So I ask you now friends, did you wash your hands?
originally published July 15, 2016
Good to Know, TMI Tuesday

My uterus is MAD

Thats right, I’m a female, hear me ROAR!!
I hate to be cliche and discuss menstrual cycles like most women feel prone to talk, blog, post, write or even comedically open up about. However, with my line of work as a Certified Lactation Counselor and Postpartum Doula this is an important topic that is continually questioned. Plus as a female I think this is a topic we can all learn more about.
Lets start from the beginning, what is a period? Why do we have one?
Easy answer, your body is mad that you didn’t get it pregnant. I personally love this meme that demonstrates to my simple self as to what is happening within me.

For those of you who are more appropriate and prefer “adult” answers here is the National Health Services explanation, “A period is part of a woman’s menstrual cycle. The menstrual cycle is the time from the first day of a woman’s period to the day before her next period. A period is a bleed from the womb (uterus) that is released through the vagina. It happens approximately every 28 days, although anywhere between 24 and 35 days is common.”
Now that we know why this happens lets discuss what is considered normal. Do you or have you ever thought how much blood loss during your period is “normal”? It’s not an everyday thought but as we painfully survive this monthly occurrence it might cross your mind, is this a normal amount? Do I even have enough blood in my body to loose this much? According to the experts, “the average amount of blood lost during a period is 30-40 millilitres (ml), with 9 out of 10 women losing less than 80ml. Heavy menstrual bleeding is considered to be 60-80ml or more in each cycle. However, it is rarely necessary to measure blood loss. Most women have a good idea about how much bleeding is normal for them during their period and can tell when this amount increases or decreases.”*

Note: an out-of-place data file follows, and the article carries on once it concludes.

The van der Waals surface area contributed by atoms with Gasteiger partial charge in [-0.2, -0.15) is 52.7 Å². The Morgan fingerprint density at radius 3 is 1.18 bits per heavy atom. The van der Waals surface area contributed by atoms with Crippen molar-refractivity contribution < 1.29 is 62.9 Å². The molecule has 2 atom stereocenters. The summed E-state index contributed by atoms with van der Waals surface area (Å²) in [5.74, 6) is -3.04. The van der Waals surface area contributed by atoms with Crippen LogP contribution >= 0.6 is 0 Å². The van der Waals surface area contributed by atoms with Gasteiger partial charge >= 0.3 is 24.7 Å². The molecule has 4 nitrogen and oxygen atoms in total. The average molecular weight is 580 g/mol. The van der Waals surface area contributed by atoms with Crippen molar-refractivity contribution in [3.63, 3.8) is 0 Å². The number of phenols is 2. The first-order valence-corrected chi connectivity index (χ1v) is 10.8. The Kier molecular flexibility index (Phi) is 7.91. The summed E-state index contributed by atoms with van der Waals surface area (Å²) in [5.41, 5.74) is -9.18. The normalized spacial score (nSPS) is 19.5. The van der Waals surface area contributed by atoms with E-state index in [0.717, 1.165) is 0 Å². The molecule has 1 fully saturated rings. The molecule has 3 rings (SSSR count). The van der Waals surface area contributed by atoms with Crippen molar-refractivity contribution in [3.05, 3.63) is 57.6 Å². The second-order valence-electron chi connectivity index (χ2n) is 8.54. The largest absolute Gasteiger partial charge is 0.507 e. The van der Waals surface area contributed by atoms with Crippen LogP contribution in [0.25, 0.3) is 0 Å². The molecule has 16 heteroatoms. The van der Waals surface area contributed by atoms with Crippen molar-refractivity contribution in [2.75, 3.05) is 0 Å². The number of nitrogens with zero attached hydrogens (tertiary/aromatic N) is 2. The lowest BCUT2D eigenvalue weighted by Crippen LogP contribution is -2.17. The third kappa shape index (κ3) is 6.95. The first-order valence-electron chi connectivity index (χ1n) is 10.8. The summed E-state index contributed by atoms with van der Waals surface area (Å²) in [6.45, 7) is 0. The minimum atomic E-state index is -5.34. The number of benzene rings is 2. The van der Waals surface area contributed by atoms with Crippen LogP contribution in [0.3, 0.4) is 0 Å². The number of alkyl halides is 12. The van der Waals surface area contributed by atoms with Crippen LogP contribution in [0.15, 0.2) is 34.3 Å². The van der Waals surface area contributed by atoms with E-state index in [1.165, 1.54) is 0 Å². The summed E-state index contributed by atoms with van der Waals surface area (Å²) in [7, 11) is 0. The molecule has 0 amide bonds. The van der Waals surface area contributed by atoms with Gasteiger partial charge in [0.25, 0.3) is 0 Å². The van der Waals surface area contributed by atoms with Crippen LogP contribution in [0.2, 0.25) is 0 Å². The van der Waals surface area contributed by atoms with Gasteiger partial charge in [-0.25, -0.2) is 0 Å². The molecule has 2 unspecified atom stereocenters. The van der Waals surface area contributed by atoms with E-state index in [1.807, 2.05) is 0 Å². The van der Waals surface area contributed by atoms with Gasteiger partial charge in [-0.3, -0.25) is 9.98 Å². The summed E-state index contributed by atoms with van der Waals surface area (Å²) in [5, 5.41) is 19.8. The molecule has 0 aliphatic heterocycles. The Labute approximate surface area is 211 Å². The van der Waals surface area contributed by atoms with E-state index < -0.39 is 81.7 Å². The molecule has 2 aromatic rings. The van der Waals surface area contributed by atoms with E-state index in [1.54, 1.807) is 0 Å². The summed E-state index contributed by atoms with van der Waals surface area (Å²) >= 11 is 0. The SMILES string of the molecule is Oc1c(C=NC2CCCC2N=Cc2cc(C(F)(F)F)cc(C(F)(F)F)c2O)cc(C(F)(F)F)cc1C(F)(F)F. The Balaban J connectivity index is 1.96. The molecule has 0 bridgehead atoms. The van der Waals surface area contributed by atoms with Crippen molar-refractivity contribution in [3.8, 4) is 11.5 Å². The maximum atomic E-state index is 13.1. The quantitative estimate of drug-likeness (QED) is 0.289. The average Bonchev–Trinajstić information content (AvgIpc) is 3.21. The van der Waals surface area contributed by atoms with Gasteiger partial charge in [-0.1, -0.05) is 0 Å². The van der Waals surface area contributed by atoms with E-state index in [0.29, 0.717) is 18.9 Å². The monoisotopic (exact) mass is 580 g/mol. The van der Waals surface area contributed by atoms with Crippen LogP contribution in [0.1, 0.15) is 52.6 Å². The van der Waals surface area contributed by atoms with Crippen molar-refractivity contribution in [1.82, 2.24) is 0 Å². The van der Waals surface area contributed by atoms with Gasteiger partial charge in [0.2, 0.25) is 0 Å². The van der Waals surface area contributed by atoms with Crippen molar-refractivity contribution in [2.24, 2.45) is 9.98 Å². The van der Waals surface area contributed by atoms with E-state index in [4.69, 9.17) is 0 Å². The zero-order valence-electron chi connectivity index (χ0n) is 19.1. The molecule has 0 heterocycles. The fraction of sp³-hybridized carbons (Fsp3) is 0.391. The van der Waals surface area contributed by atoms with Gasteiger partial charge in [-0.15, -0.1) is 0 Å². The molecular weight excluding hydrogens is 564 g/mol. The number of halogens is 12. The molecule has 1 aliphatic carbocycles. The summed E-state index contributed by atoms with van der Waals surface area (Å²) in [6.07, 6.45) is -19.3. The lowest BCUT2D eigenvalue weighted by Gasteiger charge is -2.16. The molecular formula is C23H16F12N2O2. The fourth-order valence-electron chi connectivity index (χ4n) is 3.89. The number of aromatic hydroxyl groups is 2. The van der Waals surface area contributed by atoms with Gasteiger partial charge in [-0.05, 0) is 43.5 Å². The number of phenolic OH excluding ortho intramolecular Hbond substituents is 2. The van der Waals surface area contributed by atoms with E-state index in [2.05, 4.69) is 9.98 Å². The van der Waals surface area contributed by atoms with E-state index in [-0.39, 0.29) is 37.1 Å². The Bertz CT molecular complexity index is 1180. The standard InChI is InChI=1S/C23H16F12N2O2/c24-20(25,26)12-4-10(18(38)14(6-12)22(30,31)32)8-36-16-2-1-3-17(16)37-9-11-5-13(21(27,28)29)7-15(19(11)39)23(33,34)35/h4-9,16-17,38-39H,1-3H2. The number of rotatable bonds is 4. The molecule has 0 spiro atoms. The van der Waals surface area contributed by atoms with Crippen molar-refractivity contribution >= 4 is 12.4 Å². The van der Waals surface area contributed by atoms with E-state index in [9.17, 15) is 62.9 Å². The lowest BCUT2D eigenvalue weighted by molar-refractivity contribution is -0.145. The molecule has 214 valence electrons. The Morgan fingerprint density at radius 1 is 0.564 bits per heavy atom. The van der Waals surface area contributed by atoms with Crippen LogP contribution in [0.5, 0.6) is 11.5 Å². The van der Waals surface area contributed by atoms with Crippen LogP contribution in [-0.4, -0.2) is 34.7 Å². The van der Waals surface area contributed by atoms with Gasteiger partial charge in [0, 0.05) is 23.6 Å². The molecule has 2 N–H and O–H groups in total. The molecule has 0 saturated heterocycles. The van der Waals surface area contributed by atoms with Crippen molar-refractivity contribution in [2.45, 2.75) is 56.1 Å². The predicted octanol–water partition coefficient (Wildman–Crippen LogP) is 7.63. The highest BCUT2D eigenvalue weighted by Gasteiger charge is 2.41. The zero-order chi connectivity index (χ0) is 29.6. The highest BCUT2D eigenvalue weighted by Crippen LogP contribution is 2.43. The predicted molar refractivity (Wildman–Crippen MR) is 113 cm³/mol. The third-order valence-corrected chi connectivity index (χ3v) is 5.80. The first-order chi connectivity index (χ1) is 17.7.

Thanks for the milliliters but I’m a visual learning so approximately 30-40 ml or around 1.5 oz is a little less then a full shot glass.

So doesn’t seem like a large amount until it’s secreting from your body. Just saying males, you have it pretty easy when it comes to the period/menstrual necessities of life.
Next area to give some insight to is how do we as females contain this disaster? You might not realize how many options are out here, most of us are only made aware of pads/panty liners or tampons. In the pads/panty liner department you even have multiple choices. Do you go disposable or reusable? Yes, there are options ladies. If you are into the organic natural or just thrifty then go investigate some reusable menstrual pads. I hear there are some gorgeous ones sold on Etsy.
Now tampons are pretty straight forward, I’m personally not aware of additional choices in that line except the brands, styles and amount of coverage. However, an option that sort of mimics the place of a tampon, literally, is the menstrual cup. Yes, menstrual CUP. It’s an item I was only made aware of when I was in my late 20’s. No, I haven’t personally tried this method but the explanation of how it works seems fairly simple. Wikipedias overview is “a menstrual cup is a type of feminine hygiene product which is usually made of medical grade silicone, shaped like a bell and is flexible. It is worn inside the vagina during menstruation to catch menstrual fluid (blood).”
With all these options being given to you please keep in mind that I’m no professional medical gal here. You need to research whats best for you and even speak with your doctor about these items. I know personally, from being part of the female gender, that we are all different and that goes for every part of our bodies. One thing might work great for one of us gals but not for another.
So do what works for you!

Also please note that after giving birth and during breastfeeding menstrual cycles can be completely different then you’ve ever experienced or not occur at all during breastfeeding. Speak to your doctor about any concerns you have regarding your menstrual cycle. As much as we complain, moan, groan, cry and plead for it to stop our menstrual cycles are extremely important to our overall health as females. Please be aware of your body and always contact a doctor immediately with concerns.
originally published June28, 2016